One of the easiest ways to make this cable, is to take a standard serial cable, cut it in the middle and splice the needed wires together.
This configuration will also work with Term-80, Telco, and most other TI terminal programs.

The next article in this series will provide some information for those that have their own unix shell account.
Some things to be discussed are;

1. Common unix commands
2. Using pine email with the address book and other features
3. Custom configuring lynx and the book mark file
4. A little HTML, enough to be dangerous
5. Logging on to remote computers with telnet
6. FTP, the real stuff for file transfers
7. FunnelWeb, the web page editor
8. Logging the output of programs to a file
9. Using the pico editor
10. Modifying the TI console to use a 56k modem at full speed

Any questions, comments, or suggestions to: Lew King
PO Box 144
Industry,Pa 15052-0144 USA

Return to Index


(08) Potential But Not Likely Hallmark Cards

1. So your daughter's a hooker,
and it spoiled your day...
Look at the bright side,
she's a really good lay.

2. My tire was thumping....
I thought it was flat....
when I looked at the tire_
I noticed your cat... Sorry

3. You had your bladder removed
and you're on the mends....
here's a bouquet of flowers
and a box of Depends.

4. You've announced that you're gay,
won't that be a laugh,
when they find out you're one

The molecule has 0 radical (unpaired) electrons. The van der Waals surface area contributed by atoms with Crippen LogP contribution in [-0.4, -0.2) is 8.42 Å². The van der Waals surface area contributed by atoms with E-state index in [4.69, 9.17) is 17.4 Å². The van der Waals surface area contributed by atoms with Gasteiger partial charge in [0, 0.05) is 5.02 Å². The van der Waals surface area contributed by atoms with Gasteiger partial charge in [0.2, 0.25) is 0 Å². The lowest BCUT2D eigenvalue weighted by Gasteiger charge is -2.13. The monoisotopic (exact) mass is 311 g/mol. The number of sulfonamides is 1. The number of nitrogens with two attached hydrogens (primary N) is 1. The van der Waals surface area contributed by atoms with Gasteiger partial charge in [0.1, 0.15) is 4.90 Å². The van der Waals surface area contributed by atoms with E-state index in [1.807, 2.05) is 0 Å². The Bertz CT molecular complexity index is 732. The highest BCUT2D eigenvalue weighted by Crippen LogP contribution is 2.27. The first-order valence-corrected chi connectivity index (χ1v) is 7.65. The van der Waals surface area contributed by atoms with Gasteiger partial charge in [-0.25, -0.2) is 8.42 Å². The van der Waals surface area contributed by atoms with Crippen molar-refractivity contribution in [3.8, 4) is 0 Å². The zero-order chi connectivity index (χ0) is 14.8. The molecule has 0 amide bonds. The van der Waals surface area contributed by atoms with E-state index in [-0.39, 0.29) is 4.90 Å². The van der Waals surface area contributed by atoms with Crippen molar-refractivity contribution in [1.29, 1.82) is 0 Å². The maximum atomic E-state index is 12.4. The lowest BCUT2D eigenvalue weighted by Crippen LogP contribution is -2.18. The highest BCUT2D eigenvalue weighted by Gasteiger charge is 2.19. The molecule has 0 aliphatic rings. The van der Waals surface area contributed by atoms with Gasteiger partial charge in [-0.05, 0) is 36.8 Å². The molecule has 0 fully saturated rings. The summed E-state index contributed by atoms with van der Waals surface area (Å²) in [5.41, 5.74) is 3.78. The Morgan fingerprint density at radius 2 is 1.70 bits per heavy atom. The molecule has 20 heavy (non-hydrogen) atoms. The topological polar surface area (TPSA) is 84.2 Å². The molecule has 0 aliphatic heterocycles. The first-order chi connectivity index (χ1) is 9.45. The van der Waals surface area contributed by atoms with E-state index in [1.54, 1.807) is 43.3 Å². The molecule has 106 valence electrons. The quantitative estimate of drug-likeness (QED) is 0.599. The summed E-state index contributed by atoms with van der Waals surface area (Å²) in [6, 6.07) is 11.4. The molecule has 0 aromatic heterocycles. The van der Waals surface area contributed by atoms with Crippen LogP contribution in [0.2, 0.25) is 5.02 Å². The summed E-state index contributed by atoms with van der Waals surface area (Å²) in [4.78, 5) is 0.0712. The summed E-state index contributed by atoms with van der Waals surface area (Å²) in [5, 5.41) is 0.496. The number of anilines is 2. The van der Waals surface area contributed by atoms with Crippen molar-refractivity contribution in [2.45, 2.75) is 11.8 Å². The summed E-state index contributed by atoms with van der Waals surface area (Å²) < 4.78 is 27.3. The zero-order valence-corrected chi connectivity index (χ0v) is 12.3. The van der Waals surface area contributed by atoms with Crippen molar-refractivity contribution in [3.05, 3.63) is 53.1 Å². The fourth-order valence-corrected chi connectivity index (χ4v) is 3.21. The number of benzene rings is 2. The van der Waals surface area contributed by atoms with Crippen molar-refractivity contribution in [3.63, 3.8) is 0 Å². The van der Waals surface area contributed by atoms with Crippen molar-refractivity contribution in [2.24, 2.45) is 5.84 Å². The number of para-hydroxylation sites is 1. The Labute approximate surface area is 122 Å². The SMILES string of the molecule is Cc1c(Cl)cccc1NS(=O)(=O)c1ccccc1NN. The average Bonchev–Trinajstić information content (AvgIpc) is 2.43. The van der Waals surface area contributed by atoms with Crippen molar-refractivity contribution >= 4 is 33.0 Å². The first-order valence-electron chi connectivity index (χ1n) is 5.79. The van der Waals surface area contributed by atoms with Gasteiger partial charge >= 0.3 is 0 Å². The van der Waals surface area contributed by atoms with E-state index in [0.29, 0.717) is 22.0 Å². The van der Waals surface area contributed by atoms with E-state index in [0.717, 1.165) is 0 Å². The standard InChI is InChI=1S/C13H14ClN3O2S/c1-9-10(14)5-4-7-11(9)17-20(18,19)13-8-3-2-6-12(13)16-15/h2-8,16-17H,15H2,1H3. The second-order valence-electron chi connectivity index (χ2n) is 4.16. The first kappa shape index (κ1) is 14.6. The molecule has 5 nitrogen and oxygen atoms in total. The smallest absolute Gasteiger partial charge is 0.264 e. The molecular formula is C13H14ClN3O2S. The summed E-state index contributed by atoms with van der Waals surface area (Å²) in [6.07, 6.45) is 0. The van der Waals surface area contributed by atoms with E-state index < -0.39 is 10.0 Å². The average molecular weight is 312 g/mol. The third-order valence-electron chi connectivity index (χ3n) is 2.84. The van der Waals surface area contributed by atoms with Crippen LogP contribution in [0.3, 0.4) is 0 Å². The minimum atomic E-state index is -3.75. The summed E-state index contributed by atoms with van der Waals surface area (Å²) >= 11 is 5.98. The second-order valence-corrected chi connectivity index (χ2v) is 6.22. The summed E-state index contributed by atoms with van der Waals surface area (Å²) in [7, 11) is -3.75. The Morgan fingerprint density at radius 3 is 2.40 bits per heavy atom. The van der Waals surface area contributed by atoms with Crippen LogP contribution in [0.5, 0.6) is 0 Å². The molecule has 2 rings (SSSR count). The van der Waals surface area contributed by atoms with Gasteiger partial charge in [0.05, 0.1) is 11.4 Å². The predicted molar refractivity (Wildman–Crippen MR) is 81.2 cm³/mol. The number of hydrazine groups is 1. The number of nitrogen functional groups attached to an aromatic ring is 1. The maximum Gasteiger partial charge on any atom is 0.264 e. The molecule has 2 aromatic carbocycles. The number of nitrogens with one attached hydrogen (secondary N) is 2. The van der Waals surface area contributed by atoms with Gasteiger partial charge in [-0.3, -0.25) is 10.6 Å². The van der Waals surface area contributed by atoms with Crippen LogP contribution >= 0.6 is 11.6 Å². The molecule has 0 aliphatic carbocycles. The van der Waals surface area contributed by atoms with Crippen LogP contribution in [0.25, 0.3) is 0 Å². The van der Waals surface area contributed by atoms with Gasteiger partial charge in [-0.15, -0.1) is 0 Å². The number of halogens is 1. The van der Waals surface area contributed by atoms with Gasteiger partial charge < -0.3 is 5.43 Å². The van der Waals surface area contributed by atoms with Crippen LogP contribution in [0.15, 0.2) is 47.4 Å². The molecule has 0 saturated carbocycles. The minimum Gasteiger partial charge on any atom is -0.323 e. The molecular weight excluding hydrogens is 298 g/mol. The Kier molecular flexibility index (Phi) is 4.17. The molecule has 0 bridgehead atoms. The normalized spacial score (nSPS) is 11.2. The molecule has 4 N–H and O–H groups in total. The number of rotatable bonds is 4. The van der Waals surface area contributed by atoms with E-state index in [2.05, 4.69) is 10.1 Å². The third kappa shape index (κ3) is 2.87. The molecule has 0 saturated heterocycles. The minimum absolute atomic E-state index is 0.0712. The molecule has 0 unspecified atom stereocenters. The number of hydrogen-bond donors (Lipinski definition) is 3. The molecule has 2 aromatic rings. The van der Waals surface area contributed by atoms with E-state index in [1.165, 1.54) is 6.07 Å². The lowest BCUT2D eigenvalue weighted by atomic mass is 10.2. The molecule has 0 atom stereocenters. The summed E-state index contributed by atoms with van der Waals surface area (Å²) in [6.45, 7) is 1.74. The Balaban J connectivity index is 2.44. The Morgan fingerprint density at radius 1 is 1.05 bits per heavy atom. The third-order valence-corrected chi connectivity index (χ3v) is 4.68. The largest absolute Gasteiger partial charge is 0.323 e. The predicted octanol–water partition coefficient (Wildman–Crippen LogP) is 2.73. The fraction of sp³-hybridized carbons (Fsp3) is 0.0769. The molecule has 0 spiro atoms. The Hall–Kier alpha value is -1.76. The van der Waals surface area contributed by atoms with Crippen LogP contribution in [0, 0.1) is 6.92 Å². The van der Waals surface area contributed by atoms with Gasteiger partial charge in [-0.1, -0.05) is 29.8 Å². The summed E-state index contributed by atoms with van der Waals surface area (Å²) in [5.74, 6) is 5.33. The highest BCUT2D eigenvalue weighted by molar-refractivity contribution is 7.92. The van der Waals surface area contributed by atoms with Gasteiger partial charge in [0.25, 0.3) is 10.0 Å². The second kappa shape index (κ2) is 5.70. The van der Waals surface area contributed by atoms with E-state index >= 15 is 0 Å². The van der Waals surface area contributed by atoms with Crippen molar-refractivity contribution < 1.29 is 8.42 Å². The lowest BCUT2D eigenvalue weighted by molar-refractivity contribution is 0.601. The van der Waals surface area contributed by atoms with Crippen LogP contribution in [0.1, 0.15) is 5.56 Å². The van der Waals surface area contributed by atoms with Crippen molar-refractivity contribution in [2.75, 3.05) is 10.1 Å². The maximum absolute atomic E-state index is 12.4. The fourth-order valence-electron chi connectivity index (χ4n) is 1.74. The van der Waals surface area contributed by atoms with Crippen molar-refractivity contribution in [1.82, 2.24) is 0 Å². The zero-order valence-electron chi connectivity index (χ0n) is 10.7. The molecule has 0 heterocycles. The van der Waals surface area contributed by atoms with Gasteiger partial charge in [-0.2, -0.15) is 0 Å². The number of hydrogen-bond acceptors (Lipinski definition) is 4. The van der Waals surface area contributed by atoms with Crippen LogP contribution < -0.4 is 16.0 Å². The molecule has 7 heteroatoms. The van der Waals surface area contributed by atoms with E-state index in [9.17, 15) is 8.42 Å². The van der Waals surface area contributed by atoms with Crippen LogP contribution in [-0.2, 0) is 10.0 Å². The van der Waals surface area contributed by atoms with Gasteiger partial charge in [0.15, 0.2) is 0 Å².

of the Joint Chiefs of Staff.

5. Happy Vasectomy!
Hope you feel zippy!
'Cause when I had mine
I got real snippy.

6. Heard your wife left you...
How upset you must be...
But don't fret about it ....
She moved in with me

7. Your computer is dead...
it was once so alive
Don't you regret installing
Windows 95?

8. You totaled your car...
and can't remember why...
could it have been...
that case of Bud Dry?

Return to Index


(09) Easy Answers to Difficult Questions

Did you hear about the man who was tap dancing?
He broke his ankle when he fell into the sink.

How do crazy people go through the forest?
They take the psycho path.

How does a spoiled rich girl change a light bulb?
She says, "Daddy, I want a new apartment."

What did the fish say when he hit a concrete wall?

What do Eskimos get from sitting on the ice too long?

What do prisoners use to call each other?
Cell phones.

What do you call a boomerang that doesn't work?
A stick.

What do you call cheese that isn't yours?
Nacho cheese.

What do you call Santa's helpers?
Subordinate Clauses.

What do you get from a pampered cow?
Spoiled milk.

What do you get when you cross a snowman with a vampire?

What has four legs, is big, green, fuzzy, and if it fell out of a tree would kill you?
A pool table.

What is a zebra?
26 sizes larger than a "A" bra.

What lies at the bottom of the ocean and twitches?
A nervous wreck.

Where do you find a no legged dog?
Right where you left him.

Where do you get virgin wool from?
Ugly sheep.

Why are there so many Smiths in the phone book?
They all have phones.

Why do bagpipers walk when they play?
They're trying to get away from the noise.

Why do gorillas have big nostrils?